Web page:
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The Nightmare Before Christmas

A Merry 30 Years of Chills and Thrills: The Nightmare Before Christmas

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What’s this? It’s 30 years since The Nightmare Before Christmas combined the Christmas and Halloween spirits! The story was written by Tim Burton, Michael McDowell, and Caroline Thompson. The direction of the film was undertaken by Henry Selick, an American filmmaker and animator also known for 2009’s Coraline. The timeless musical score was composed by American film composer Danny Elfman.

The Nightmare Before Christmas illustrates Jack Skellington’s (Chris Sarandon and Elfman) unhappiness and boredom with the annual tradition of scaring people in the real world. The Pumpkin King wants more for himself outside of the usual Halloween shenanigans. Jack discovers a doorway to the realm of Christmas Town and is enchanted by the winter wonderland. He decides to take over the Christmas holiday and kidnap Santa Claus. Sally (Catherine O’Hara), a rag doll version of Frankenstein, tries to prevent Jack from carrying out his plan.

Even though Jack fails to grasp the genuine essence of Christmas and even takes Santa hostage, his character remains irresistibly charming. Jack realizes that Christmas is incomplete without Santa, much like how Halloween would be incomplete without him. He also saves Santa from the evil clutches of Oogie Boogie (Ken Page) with the help of his three conniving henchmen, Lock, Shock, and Barrel. The villainous Oogie Boogie looks like a burlap bag of insects and believes Halloween should be cruel and harmful to humans.

The Nightmare Before Christmas 2During its initial release in 1993, Walt Disney Studios opted to release the film through Touchstone Pictures due to concerns that it might be perceived as “too dark and scary for kids.” However, this was a decision limited to the original release, as Walt Disney Pictures assumed ownership of the movie with its 3D reissue. The Nightmare Before Christmas has stood the test of time and is still so prominent that Disneyland renamed Mickey’s Halloween Party, an event where people can wear costumes and go trick-or-treating, to Oogie Boogie Bash in 2019. The event features characters like Jack and Sally, who do meet-and-greet events with Disney parkgoers.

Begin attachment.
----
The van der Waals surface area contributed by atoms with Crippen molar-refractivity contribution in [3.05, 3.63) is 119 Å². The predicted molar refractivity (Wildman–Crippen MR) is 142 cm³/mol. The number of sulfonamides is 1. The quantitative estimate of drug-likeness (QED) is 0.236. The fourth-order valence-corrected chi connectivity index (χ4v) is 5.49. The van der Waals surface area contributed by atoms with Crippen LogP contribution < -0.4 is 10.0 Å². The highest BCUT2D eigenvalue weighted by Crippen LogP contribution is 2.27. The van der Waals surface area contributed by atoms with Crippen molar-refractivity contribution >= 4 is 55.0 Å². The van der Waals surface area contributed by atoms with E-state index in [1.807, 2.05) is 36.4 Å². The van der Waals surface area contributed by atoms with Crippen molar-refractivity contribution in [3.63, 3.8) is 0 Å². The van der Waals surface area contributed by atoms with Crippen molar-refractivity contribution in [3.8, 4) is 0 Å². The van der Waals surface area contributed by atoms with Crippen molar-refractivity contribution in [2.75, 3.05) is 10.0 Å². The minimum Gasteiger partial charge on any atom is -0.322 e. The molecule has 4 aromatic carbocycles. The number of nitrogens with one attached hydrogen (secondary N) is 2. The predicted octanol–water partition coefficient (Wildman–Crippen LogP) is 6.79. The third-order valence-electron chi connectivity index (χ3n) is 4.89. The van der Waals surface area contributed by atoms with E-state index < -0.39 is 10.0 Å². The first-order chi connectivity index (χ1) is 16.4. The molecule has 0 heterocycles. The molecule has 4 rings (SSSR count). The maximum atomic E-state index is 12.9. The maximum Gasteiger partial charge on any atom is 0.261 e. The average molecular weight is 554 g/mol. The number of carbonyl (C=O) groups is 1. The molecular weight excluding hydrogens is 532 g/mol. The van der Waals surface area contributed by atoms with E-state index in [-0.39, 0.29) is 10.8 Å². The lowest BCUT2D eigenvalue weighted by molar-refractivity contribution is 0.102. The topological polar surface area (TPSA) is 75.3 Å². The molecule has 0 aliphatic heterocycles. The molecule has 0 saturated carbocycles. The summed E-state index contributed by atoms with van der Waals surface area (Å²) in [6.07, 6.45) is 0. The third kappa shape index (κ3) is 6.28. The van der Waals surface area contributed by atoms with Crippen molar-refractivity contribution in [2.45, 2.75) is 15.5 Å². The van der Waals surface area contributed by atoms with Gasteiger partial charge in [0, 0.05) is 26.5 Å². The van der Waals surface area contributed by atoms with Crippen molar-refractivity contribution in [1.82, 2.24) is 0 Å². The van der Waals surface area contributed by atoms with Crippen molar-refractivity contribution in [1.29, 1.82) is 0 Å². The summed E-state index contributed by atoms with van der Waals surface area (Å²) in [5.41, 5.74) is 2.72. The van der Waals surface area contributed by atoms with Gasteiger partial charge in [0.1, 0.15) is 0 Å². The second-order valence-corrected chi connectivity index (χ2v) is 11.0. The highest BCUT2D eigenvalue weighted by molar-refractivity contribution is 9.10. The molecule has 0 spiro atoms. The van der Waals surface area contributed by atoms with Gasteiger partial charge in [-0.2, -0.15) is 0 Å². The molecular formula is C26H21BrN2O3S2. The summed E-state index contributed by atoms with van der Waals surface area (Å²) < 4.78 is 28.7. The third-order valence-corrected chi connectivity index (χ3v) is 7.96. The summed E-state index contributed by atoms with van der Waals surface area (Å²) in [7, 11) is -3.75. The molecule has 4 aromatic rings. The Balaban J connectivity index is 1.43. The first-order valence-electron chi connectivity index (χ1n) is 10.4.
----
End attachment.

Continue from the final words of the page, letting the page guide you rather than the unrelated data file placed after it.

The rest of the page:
This movie is so creative; I can only imagine how long it must have taken to execute and film each of the character’s movements frame by frame with stop-motion recording. Claymation (clay animation) is a complicated process, and it gives one an appreciation for the effort that animators put into their filmmaking. The designs and development for each character are so unique. The Nightmare Before Christmas has also inspired other filmmakers to explore stop-motion in their film projects as well.

It is amazing to see the waves of creativity that this movie has sparked over the decades. The cross-generational appeal has helped the film maintain its popularity over the years. Everything from character cosplay to makeup transformations to fan art. The film’s dark fantasy genre also unites members of the goth, emo, and alternative communities. Dark aesthetics and elements of the film, such as Jack’s skull design, changed goth fashion. Characters from the film became famous symbols that were associated with Christmas and Halloween.

The Nightmare Before Christmas has also brought families together, and it takes me back to the late ’90s when my family rented the movie from Blockbuster on a VHS tape. We watched it on our clunky, box-like tv. It also reminds me of the times we had to rewind a VHS tape before returning it to the video rental store. And needing to adjust TV antennas to get a better image with all the static crackling on the screen. Straining my eyes to try to see any signs of improvement and my dad asking if the image cleared up.

Do I miss the days of static TVs? I do not. However, I will always cherish watching Burton’s The Nightmare Before Christmas with my family in the darkness of our living room. Light from the TV dancing around the walls as “Oogie Boogie’s Song” played throughout the house. It is one of my favorite movies, and I will always proudly don my Jack Skellington clothing.

The Nightmare Before Christmas screens starting Monday, December 18th.
Monday, Dec 18th – 3pm
Wednesday, Dec 20th – 3pm
Friday, Dec 22nd – 7:10pm
Saturday, Dec 23rd – 6:30pm
Tickets

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